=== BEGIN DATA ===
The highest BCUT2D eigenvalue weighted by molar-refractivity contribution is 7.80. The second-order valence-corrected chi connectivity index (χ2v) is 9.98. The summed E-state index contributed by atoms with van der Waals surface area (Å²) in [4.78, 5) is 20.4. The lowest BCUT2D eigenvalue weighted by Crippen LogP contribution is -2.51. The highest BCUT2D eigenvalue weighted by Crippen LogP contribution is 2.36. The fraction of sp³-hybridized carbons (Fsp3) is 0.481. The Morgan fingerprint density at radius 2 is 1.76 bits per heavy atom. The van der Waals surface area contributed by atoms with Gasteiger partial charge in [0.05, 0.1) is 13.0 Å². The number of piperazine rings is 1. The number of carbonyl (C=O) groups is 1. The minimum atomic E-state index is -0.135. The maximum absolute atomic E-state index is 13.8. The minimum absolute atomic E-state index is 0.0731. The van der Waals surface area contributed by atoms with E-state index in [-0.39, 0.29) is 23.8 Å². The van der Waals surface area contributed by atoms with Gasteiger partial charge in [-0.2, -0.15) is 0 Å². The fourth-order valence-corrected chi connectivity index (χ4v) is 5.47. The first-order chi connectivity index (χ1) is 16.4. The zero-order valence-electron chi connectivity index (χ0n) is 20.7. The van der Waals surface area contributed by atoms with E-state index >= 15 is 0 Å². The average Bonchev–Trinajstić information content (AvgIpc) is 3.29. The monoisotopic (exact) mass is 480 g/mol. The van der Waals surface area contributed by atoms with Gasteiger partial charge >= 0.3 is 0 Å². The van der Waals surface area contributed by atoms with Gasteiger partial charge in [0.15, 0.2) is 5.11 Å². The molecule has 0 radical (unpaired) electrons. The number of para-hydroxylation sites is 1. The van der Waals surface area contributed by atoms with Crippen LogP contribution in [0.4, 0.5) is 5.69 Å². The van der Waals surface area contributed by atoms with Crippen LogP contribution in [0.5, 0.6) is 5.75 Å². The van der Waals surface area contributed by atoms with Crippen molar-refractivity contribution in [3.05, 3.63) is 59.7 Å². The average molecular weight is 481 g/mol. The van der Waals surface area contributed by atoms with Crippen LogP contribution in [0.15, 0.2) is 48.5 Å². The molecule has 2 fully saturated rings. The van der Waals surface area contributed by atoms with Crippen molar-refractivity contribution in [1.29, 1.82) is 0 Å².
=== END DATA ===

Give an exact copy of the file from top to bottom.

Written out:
The highest BCUT2D eigenvalue weighted by molar-refractivity contribution is 7.80. The second-order valence-corrected chi connectivity index (χ2v) is 9.98. The summed E-state index contributed by atoms with van der Waals surface area (Å²) in [4.78, 5) is 20.4. The lowest BCUT2D eigenvalue weighted by Crippen LogP contribution is -2.51. The highest BCUT2D eigenvalue weighted by Crippen LogP contribution is 2.36. The fraction of sp³-hybridized carbons (Fsp3) is 0.481. The Morgan fingerprint density at radius 2 is 1.76 bits per heavy atom. The van der Waals surface area contributed by atoms with Gasteiger partial charge in [0.05, 0.1) is 13.0 Å². The number of piperazine rings is 1. The number of carbonyl (C=O) groups is 1. The minimum atomic E-state index is -0.135. The maximum absolute atomic E-state index is 13.8. The minimum absolute atomic E-state index is 0.0731. The van der Waals surface area contributed by atoms with E-state index in [-0.39, 0.29) is 23.8 Å². The van der Waals surface area contributed by atoms with Gasteiger partial charge in [-0.2, -0.15) is 0 Å². The fourth-order valence-corrected chi connectivity index (χ4v) is 5.47. The first-order chi connectivity index (χ1) is 16.4. The zero-order valence-electron chi connectivity index (χ0n) is 20.7. The van der Waals surface area contributed by atoms with E-state index >= 15 is 0 Å². The average Bonchev–Trinajstić information content (AvgIpc) is 3.29. The monoisotopic (exact) mass is 480 g/mol. The van der Waals surface area contributed by atoms with Gasteiger partial charge >= 0.3 is 0 Å². The van der Waals surface area contributed by atoms with Gasteiger partial charge in [0.15, 0.2) is 5.11 Å². The molecule has 0 radical (unpaired) electrons. The number of para-hydroxylation sites is 1. The van der Waals surface area contributed by atoms with Crippen LogP contribution in [0.4, 0.5) is 5.69 Å². The van der Waals surface area contributed by atoms with Crippen LogP contribution in [0.5, 0.6) is 5.75 Å². The van der Waals surface area contributed by atoms with Crippen molar-refractivity contribution in [3.05, 3.63) is 59.7 Å². The average molecular weight is 481 g/mol. The van der Waals surface area contributed by atoms with Crippen LogP contribution in [0.15, 0.2) is 48.5 Å². The molecule has 2 fully saturated rings. The van der Waals surface area contributed by atoms with Crippen molar-refractivity contribution in [1.29, 1.82) is 0 Å².